I have been blessed with not experiencing much death amongst my close family and friends for most of my childhood. It wasn't until about two years ago that death really began to creep into my life. "Lucidity" was written in light of the beginning of my experience with death. While as a Christian I have hope through death, my first taste of it left me very put off. There really is no beauty in death. It is perhaps the one thing in this world that is pitch black, with no good residing in it at all. This is one of my favorite poems that I have written. Part of that is because I like the sound and flow, but I also like the deeper messages. You’ll have to read my footnotes to get more of those, but I essentially bring up questions of the basis for truth and human value on materialism, and the purpose of life if death is not defeated.
Lucidity: Death (#11)
Acts and Dogs (#10)
My response to "Cynicality is "Acts and Dogs." It's a play on words, obviously. It is also why I entitled the last poem "Cynicality" rather than "Cynicism." It's a play on the phrase "Curiosity killed the cat," and rather becomes "Cynicality killed the act." The argument is essentially that cynicism is not an appropriate viewpoint, though for different reasons than one might think. I never argue that optimism or action will fix the problems the cynic points out. In fact, altruism rarely fixes systemic issues - at least not in the immediate future. But what altruism does is to change an individual’s heart - the individual performing the good act. Were I to embrace cynicism - poverty, racism, and the like may be no worse off than if I embrace optimism and altruism. But I would be worse off as a moral being if I were to throw off those things. Hopefully I desire to do good and please my Heavenly Father, and I trust that he will use my obedience to him and his values to change this broken world and these immovable hearts, beginning with my own.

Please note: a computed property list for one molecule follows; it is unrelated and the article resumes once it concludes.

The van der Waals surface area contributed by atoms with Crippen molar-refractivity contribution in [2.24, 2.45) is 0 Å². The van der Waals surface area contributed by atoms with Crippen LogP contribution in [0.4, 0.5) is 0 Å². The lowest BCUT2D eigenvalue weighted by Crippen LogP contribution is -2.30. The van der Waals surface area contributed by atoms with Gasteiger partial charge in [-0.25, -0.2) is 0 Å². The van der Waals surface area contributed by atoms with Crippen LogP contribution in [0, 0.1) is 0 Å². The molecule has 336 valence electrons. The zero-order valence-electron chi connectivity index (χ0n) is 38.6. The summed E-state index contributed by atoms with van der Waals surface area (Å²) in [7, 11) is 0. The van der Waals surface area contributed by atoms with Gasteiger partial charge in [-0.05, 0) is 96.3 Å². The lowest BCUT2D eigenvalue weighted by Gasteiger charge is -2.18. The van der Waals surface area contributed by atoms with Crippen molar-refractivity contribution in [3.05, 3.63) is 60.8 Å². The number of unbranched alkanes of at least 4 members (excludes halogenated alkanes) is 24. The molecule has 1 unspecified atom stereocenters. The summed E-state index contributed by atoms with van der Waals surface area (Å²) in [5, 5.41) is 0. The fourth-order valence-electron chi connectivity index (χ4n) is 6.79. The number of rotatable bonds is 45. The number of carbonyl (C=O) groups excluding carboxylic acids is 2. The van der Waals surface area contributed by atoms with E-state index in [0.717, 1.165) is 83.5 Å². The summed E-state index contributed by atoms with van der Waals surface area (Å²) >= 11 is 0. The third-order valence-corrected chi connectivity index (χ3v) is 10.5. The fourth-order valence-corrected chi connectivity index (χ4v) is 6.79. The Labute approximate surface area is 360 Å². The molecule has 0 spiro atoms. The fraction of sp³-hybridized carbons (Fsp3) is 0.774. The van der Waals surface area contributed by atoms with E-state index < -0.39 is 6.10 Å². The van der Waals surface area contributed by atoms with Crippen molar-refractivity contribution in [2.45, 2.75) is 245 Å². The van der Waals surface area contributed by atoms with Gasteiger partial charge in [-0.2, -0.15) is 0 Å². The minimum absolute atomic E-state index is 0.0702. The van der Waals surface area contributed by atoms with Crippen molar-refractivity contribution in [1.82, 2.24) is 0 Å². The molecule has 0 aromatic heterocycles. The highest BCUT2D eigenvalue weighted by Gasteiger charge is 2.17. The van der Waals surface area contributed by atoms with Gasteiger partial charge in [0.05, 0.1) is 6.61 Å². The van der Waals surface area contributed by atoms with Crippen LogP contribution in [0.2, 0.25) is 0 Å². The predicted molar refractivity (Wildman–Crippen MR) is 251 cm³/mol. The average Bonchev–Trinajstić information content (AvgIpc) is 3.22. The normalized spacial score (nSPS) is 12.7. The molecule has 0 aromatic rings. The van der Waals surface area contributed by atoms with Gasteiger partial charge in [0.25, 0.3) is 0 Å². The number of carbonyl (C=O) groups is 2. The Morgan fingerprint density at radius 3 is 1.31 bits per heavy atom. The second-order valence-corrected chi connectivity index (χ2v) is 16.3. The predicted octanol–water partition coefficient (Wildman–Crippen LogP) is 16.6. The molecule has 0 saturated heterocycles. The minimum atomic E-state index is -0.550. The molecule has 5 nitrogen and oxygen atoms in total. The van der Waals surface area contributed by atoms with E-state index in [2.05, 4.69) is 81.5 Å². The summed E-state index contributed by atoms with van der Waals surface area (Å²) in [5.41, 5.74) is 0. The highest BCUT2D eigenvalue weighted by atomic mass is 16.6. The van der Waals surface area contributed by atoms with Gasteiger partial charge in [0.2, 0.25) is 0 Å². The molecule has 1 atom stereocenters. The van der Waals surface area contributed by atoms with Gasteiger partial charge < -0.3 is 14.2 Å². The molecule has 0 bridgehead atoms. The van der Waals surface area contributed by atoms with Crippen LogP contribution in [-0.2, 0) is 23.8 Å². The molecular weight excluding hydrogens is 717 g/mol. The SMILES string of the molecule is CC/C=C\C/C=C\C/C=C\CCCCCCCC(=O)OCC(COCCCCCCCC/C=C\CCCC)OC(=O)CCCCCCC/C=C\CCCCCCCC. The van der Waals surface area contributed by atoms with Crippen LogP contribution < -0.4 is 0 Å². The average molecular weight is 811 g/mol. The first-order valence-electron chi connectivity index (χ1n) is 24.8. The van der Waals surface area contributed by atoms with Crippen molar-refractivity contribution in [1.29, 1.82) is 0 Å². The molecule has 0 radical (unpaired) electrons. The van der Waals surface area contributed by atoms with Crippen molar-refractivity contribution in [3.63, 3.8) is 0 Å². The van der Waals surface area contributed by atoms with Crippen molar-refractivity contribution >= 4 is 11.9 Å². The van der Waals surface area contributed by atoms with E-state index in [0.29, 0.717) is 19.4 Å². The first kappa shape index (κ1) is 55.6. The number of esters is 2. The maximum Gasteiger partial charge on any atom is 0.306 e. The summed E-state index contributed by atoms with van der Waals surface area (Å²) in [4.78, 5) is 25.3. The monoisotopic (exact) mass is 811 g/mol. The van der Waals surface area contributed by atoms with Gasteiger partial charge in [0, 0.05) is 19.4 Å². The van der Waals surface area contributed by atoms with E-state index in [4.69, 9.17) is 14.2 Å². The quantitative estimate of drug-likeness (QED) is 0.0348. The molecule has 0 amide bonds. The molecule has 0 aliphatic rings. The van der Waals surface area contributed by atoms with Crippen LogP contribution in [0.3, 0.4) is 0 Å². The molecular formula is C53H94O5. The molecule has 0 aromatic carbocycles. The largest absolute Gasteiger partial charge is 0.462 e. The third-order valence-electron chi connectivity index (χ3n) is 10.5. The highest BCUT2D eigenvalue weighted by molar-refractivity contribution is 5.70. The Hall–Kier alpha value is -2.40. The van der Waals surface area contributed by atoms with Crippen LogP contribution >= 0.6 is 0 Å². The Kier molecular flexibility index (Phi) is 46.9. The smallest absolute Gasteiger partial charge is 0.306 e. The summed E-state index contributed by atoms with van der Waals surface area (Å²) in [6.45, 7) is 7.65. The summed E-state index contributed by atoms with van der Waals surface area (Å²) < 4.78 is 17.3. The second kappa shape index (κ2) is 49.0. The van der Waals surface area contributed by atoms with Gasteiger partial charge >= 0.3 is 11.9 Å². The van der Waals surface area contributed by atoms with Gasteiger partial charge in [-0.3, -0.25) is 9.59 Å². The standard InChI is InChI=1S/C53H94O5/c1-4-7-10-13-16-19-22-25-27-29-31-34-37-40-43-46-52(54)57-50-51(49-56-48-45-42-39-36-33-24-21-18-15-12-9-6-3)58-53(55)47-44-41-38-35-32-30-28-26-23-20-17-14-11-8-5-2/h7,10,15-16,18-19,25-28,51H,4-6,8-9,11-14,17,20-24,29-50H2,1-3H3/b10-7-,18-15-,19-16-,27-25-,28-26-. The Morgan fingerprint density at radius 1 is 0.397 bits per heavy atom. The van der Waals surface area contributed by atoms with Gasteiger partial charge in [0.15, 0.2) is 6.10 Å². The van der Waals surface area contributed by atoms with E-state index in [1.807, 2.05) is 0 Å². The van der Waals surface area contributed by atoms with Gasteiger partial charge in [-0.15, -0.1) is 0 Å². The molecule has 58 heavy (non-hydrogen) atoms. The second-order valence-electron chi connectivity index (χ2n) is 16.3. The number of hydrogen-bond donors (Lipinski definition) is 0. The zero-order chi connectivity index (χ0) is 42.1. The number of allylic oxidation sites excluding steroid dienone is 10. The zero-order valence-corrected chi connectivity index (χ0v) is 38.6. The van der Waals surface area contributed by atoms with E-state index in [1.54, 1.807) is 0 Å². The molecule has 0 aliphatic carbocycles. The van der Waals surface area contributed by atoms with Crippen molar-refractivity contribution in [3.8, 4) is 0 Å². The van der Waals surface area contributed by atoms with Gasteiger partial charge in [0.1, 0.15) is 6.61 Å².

I remember having a conversation in college that revolved around poverty or some sort of undefeatable social ill. I essentially asked "what's the point of helping when we're never really going to change anything?" I think it's a good question to ask, but I think it's a terrible place to end. How one answers this question is the crossroads between cynicism and realism. I prefer to think of myself as a realist, not a cynic, which is why tomorrow I will explore my response to this poem. I entitled today’s poem "Cynicality." I know that the correct word is "cynicism," but I changed it to "cynicality" for reasons I'll explain tomorrow.
History's Humor (#8)
The last seven days focused on the topic of love. Over the next seven days, I want to explore darker matters. "History's Humor" begins this section with a little dark humor. One day in class, after a string of plane crashes in the news, I had a student make an inappropriate joke about one of the events. Another student made the comment "too soon, bro." It really made me wonder why - if human life is so valuable - it would ever be “too soon” to make jokes about someone's death. It seems like such jesting should never be ok. Yet we do it all the time. Here is my cynical approach to death, and the joke that will be played on us all – our forgottenness.
Time's March of Madness (#7)